The United Nations estimates that some 2,500 people have lost their lives on risky sea journeys as they try to escape violence and repression at home. Like all numbers associated with the migration crisis, this one can be hard to fathom. But the message of Aylan Kurdi's photo seems clear enough: The world needs to do better in addressing migrants' needs, safety and dignity.

"We really need a wake-up call that children are dying, washing up dead on the beaches of Europe, because of our collective failure to provide them safe passage," Bouckaert says. "People fleeing Syria are legitimate refugees, and they should be welcomed in Europe and the rest of the world."

Copyright 2015 NPR. To see more, visit http://www.npr.org/.

Transcript

STEVE INSKEEP, HOST:

Now we have the story of a Syrian refugee who did not make it as far as Hungary. He only made it to the waters off Turkey, which is where he drowned and washed up on a beach at the age of 3. A photo of this boy in red shirt and blue shorts has been widely shared on social media, and Peter Bouckaert is one of those who shared it. He's emergencies director for Human Rights Watch, and he's on the line. Welcome to the program, sir.

PETER BOUCKAERT: Thank you for having me.

INSKEEP: What did you see about this photo that made it significant to you?

BOUCKAERT: Well, I was one of the first to actually see the photo while I was working in Hungary with the Syrian refugees, and what really touched me in the photo was this little sneaker. I'm a father of two boys myself, and one of my favorite moments each day is to dress my boys before they go to school. And I just saw those little sneakers and realized that his parents had dressed him that morning for a very difficult journey.

INSKEEP: How much is known about his journey?

BOUCKAERT: Actually, a lot is known about his journey. They were from the city of Kobani in Syria. They had applied for legal migration to Canada because the father's sister was living in Canada, and they were denied. So their only option to join their relatives in Canada was to put their lives in the hands of the smugglers. Aylan was his name. He was age 3, and he died together with his mother and his brother on the sea. You know, I know it's a very disturbing photo, but I think we should be offended that children are washing up dead on our beaches because of the failure of our politicians to provide safe passage for them to refuge rather than by the photo itself.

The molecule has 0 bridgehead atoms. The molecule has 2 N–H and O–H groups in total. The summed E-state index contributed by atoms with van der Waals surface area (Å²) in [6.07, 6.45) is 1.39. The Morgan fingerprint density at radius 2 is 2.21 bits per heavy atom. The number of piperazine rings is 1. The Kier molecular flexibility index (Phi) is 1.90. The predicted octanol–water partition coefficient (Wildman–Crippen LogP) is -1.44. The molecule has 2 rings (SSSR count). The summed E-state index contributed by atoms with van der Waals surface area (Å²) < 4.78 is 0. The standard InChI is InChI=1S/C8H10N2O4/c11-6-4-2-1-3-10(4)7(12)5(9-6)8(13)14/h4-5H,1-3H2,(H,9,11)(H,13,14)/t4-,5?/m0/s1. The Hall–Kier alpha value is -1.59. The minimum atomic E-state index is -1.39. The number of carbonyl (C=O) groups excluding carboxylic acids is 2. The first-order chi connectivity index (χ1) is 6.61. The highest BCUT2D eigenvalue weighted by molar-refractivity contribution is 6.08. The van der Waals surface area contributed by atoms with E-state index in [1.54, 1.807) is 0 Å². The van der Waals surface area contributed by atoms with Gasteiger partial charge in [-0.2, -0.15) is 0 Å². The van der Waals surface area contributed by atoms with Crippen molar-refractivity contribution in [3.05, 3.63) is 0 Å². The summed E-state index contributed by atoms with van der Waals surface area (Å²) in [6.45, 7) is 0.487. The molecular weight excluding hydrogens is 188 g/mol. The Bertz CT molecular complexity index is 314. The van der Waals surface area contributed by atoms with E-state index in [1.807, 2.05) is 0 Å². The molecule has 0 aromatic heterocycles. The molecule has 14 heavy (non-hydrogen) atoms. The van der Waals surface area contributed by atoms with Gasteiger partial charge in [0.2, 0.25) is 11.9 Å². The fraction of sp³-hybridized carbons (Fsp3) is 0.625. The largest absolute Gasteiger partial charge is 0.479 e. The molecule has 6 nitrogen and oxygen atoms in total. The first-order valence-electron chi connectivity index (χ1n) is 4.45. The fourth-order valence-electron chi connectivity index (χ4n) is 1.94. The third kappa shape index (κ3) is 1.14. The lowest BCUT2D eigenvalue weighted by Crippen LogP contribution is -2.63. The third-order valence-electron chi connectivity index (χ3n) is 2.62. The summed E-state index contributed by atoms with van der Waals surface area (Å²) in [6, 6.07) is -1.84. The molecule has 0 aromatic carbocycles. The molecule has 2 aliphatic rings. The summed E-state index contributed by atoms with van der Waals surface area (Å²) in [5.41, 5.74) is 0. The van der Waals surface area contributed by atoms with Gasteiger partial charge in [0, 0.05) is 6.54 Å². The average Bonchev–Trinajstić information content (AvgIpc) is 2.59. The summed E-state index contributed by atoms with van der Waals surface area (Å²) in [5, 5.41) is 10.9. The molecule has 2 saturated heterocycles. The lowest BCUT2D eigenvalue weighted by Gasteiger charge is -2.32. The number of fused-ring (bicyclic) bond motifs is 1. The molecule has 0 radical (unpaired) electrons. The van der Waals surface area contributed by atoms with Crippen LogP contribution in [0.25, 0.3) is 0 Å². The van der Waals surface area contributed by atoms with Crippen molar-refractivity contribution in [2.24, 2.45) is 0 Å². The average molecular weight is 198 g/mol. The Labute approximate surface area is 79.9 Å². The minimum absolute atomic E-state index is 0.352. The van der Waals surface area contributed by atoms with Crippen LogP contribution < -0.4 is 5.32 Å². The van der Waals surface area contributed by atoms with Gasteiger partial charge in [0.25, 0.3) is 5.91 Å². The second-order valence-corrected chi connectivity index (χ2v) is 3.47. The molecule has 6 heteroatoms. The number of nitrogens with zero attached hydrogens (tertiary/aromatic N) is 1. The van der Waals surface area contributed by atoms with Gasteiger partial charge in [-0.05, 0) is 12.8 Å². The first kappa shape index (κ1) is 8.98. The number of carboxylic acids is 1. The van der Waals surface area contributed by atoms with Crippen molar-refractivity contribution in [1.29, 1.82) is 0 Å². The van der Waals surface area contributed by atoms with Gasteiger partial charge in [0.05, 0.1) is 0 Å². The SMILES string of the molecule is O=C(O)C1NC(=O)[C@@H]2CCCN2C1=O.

INSKEEP: Were you comfortable spreading that photo around?

BOUCKAERT: No, I thought long and hard about sharing a photo of a dead boy, but I ultimately made the decision that Europe needs to see the picture and the world needs to see this picture. We really need a wake-up call that children are dying, washing up dead on the beaches of Europe because of our collective failure to provide them with safe passage. The people fleeing Syria are legitimate refugees, and they should be welcomed in Europe and the rest of the world.

INSKEEP: Do you think the world has not quite grasped the enormity of what you've been seeing?

BOUCKAERT: No, I don't think they have at all. I'm in Hungary at the moment where thousands of Syrian refugees and others are blocked from moving on to Germany and other Western European destinations that they wish to reach. They're sleeping out in the open in miserable conditions without the opportunity to watch. With very little food, the children are getting sick. And that's how we're treating people who are fleeing a war zone where we have been unable to stop this slaughter for the last four years. I met a man yesterday who said that he would have preferred to stay in Syria rather than live on the streets of Budapest. He told me, you know, in Syria, there's an explosion, and you die one death. Here, I die a thousand deaths of humiliation.

INSKEEP: Peter Bouckaert of Human Rights Watch, thanks very much.

BOUCKAERT: Thank you. Transcript provided by NPR, Copyright NPR.